RAI was first used to treat hyperthyroidism in the 1950's. Recent long-term studies show that RAI causes an increased risk of thyroid and small bowel cancers.
Why is RAI still used most often to treat GD? Because it's the least expensive method, requiring few follow-up visits...only annual checkups for the resulting hypothyroidism. Radioiodine, usually I-131 taken orally, works by destroying thyroid cells, thereby reducing the amount of thyroid tissue capable of producing and releasing thyroid hormone. However, the thyroid is the victim in GD, not the cause. An immune system defect is responsible for symptoms in GD.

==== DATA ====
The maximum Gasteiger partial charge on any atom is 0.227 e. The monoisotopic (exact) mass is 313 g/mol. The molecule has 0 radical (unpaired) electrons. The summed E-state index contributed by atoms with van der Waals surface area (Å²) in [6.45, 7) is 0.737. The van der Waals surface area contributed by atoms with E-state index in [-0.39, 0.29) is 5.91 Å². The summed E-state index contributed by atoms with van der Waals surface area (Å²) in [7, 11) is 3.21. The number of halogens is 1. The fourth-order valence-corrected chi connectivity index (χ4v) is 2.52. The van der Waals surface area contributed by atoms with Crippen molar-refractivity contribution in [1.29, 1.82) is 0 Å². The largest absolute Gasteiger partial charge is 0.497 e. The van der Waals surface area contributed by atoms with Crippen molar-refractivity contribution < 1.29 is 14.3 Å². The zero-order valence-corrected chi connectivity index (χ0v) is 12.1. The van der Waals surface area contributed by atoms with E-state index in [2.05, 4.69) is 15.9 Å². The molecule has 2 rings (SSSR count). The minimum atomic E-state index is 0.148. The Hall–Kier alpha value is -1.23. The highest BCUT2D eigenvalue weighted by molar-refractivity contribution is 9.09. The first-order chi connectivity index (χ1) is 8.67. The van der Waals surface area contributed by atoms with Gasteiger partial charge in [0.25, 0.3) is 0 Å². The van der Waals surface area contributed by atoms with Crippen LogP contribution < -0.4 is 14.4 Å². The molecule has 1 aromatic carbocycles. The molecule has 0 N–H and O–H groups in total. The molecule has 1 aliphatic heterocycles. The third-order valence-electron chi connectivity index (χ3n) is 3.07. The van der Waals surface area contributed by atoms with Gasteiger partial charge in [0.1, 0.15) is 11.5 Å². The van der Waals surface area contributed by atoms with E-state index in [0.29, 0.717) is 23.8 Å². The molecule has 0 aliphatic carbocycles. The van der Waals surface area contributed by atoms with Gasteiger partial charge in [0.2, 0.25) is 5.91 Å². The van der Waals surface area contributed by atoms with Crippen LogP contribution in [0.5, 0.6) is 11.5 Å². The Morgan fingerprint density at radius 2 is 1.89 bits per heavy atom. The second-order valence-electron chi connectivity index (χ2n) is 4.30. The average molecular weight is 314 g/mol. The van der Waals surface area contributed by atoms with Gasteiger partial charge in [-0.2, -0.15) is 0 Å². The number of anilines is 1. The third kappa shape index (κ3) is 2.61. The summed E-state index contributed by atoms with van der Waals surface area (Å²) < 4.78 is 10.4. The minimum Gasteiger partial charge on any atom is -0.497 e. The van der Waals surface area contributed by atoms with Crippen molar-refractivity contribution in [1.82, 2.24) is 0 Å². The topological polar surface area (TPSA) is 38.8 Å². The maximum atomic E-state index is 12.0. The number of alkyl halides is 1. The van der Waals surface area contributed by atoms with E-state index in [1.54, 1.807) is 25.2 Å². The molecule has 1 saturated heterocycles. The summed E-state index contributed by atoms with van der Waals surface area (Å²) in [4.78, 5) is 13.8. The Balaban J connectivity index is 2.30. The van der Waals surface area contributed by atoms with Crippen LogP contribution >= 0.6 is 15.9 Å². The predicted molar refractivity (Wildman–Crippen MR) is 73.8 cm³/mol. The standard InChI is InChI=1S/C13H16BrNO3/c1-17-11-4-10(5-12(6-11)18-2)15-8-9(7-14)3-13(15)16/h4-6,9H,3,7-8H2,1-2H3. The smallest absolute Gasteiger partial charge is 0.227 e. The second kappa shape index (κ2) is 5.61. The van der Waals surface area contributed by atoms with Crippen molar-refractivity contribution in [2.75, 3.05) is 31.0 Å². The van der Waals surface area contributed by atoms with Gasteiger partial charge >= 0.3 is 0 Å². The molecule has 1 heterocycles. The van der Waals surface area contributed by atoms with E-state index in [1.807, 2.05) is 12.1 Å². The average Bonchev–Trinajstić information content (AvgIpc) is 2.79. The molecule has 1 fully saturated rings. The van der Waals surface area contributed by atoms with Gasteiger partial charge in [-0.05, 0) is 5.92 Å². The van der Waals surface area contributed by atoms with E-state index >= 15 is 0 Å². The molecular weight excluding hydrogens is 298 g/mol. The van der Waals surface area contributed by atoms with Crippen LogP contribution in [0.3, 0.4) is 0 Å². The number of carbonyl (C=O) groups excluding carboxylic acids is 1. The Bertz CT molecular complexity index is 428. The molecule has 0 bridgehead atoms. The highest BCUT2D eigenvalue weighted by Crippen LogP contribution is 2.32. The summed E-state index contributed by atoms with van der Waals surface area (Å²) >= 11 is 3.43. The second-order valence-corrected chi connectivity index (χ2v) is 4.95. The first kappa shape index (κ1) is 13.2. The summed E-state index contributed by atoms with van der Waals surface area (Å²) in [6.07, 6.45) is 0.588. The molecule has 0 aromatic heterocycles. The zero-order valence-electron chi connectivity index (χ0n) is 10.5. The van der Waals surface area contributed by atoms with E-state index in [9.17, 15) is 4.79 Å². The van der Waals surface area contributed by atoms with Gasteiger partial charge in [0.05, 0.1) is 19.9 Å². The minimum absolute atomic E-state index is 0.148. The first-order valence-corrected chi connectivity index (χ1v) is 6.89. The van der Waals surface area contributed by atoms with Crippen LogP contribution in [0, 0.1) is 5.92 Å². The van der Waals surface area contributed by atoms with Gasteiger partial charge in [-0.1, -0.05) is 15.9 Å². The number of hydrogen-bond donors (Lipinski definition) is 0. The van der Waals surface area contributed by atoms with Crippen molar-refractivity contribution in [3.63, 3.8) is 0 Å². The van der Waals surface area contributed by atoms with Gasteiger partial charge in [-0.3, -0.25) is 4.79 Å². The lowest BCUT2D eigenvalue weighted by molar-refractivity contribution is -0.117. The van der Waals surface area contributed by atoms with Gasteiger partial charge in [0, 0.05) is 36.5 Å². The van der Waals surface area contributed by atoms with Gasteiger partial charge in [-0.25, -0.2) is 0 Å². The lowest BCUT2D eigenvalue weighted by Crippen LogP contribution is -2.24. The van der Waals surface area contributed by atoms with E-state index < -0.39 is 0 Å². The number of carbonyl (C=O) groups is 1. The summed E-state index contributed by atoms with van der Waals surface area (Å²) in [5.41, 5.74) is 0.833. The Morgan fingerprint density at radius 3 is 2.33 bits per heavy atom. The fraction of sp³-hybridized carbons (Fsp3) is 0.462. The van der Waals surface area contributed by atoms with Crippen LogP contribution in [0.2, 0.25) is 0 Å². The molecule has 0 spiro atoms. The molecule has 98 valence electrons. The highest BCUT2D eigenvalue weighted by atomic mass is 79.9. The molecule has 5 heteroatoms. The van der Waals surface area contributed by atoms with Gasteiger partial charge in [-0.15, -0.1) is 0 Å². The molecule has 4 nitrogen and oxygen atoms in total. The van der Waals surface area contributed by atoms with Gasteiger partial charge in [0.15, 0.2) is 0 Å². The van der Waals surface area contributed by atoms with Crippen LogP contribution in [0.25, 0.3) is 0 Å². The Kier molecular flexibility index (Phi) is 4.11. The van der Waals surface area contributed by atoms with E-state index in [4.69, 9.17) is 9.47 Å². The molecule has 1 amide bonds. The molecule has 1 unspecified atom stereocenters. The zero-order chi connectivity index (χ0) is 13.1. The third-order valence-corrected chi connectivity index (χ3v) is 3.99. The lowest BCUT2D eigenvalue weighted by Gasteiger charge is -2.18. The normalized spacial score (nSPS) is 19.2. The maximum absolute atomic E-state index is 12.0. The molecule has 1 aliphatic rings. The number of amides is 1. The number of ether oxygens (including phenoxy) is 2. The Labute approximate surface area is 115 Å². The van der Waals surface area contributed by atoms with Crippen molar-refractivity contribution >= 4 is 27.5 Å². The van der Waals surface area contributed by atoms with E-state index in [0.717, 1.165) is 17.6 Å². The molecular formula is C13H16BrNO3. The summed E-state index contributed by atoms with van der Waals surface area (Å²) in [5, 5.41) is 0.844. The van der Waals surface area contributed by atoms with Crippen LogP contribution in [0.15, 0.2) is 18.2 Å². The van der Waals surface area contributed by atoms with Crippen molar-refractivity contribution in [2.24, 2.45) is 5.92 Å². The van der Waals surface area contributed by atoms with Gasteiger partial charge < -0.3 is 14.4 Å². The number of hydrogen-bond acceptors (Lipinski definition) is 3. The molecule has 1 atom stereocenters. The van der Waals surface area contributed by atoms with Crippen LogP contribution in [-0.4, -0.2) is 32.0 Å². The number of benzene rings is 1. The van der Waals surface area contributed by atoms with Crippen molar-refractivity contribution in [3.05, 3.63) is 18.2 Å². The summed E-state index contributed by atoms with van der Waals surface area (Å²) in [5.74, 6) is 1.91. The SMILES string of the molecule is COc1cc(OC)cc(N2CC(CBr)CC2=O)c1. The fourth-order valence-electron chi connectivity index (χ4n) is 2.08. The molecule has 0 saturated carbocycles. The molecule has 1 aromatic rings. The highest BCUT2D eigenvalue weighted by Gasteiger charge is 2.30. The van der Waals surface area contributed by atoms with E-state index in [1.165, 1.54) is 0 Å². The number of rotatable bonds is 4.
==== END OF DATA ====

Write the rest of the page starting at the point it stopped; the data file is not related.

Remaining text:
Radioiodine can damage your salivary glands, causing symptoms much like those in Sjogren's syndrome. RAI can also damage your parathyroid glands. RAI is also known to trigger fibromyalgia.
© 11 Mar 2006 Copyrighted by Elaine Moore
“Diagnosed with GD, I was told that I could suddenly go into thyroid storm. Now I know better, but then I rushed into having RAI ablation. For people with severe symptoms who are allergic to ATD's and who are surgical risks, RAI may be the only option. For me, it was the worst decision I've ever made. I'm now hypothyroid and I have pretibial myxedema. RAI affects other organs besides the thyroid. ATD's are capable of achieving remission in 90% of GD patients. Many people with mild to moderate symptoms have been successfully treated with alternative medicine.” – Elaine Moore